Suffragettes on Stage
The Platform was chaired by Baroness Genista McIntosh and had a very exciting panel consisting of two former Miss Moneypenny’s, the aptly named Samantha Bond, Janie Dee, Professor Maggie Gale of Manchester Universities Faculty of Drama and actor, writer and researcher Naomi Paxton. The basis for the debating stemming from the newly published Methuen Drama Book of Suffrage Plays edited by Paxton. It is an anthology of eight exciting pieces written for and by members of the Actresses Franchise League (AFL) from 1909-13.
The presentation of the Platform was unique. The use of the stage was superb with a permanent panel-esque area set up right of centre comprised of Baroness McIntosh, Naomi Paxton and Professor Gale. The rest of the stage being filed with various props that were to be used throughout the platform.
The 90 minute event was a great juxtaposition of discussion and dramatics. Baron McIntosh introducing a scene from the Suffrage Plays anthology and with the aid of the Steven Blake, Emma Lowndes, Rhiannon Oliver, and Geoffrey Streatfeild the hugely significant topic at hand would be presented through a light hearted comedic extract.
The plays themselves left much for thought. The way in which comedy was used being the primary area of the discussion for the panel with Paxton raising the point that whilst the plays written were usually comical they held a mirror up the patriarchal narrative of the era. The anti-suffrage position was unpicked bit by bit on stage and humor served to bring the constitutional issue to fore.
But in reality how important a role did the AFL play in the suffrage movement? It can be easy to dismiss the messages portrayed on stage, particularly if presented in the comedic manner in which these women used to highlight their cause. But the visibility of being on stage and the power that comes with it was such a huge advantage for the AFL and the suffrage movement. These women were arguably the vanguard of suffragists. They used the gifts they had, their ability to command an audience, make an impassioned speech or put on a production, in an attempt to challenge the narrative of sustaining inequality.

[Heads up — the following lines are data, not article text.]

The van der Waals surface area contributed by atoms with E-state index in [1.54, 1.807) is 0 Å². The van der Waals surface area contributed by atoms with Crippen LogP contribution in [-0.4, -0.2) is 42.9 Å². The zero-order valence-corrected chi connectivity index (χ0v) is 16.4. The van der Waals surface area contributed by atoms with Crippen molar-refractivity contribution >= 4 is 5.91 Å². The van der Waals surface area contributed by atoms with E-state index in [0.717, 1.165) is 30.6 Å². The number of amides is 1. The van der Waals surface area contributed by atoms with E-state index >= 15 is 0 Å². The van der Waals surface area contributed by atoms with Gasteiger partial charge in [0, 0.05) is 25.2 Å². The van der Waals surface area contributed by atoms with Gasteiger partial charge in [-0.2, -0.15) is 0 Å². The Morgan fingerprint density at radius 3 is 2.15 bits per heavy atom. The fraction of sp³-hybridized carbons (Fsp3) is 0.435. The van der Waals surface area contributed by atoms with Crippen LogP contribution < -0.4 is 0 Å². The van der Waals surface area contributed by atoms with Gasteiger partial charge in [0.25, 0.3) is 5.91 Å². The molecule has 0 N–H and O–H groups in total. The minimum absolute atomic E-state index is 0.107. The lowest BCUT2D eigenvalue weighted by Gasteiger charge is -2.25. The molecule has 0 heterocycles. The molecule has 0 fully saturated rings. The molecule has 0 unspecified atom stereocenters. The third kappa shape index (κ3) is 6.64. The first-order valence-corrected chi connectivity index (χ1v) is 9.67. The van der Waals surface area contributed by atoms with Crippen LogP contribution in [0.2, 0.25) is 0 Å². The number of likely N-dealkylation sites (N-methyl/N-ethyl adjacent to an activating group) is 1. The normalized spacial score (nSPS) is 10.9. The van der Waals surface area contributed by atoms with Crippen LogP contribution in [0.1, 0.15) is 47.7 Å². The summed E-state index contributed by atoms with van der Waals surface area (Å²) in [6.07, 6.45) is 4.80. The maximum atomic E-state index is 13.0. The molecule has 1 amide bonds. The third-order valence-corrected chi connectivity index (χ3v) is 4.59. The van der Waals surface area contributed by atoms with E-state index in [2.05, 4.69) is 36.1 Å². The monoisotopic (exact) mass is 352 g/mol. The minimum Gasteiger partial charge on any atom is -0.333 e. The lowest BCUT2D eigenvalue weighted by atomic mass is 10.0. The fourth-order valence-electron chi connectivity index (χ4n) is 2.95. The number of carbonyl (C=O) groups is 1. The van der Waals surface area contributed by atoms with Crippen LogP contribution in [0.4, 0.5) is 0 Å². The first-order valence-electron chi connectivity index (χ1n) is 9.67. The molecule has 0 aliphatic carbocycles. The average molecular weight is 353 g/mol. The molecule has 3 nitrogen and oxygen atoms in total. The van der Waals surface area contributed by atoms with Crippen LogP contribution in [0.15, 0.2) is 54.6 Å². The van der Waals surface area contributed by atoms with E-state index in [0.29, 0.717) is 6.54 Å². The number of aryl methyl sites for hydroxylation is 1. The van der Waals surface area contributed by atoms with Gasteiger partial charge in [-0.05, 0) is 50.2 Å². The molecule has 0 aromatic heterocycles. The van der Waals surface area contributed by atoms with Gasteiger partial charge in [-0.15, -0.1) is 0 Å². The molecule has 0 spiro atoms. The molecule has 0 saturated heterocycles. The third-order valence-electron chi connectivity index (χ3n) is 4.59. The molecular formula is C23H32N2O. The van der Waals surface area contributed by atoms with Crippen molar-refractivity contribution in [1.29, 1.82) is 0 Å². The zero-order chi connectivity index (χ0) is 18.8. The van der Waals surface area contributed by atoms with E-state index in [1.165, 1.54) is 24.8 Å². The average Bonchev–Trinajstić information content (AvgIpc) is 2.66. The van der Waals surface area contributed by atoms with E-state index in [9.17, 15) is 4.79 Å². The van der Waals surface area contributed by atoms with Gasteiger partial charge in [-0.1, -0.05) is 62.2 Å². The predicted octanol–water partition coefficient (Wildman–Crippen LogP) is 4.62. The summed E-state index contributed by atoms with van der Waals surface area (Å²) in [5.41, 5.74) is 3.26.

With the success of the AFL in the early half of the 20th century being based solely on a single issue it could be argued that there can be little contemporary relevance to these productions. Yet their ability to resonate with a modern audience is astonishing; the witticism is still as sharp as it was a century ago and the plots, though simplistic, are appealing. This is only a tiny part of the Franchise Movement’s legacy, the Suffrage Plays were only a means to a far a greater end; one that was finally achieved in 1918.
The Platform was not only hugely insightful but also extremely entertaining. The use of discussion and performance gave balance to the event, with the main focus of the afternoon never out of mind: the immeasurable importance of universal suffrage and the role the AFL played in its achievement.
There are more Platforms on offer at the National Theatre ranging from an examination of the contribution of black artists’ in British theatre to The Grandfathers, a performance commenting on the notion of National Service.
Black British Theatre Platforms 15-21 July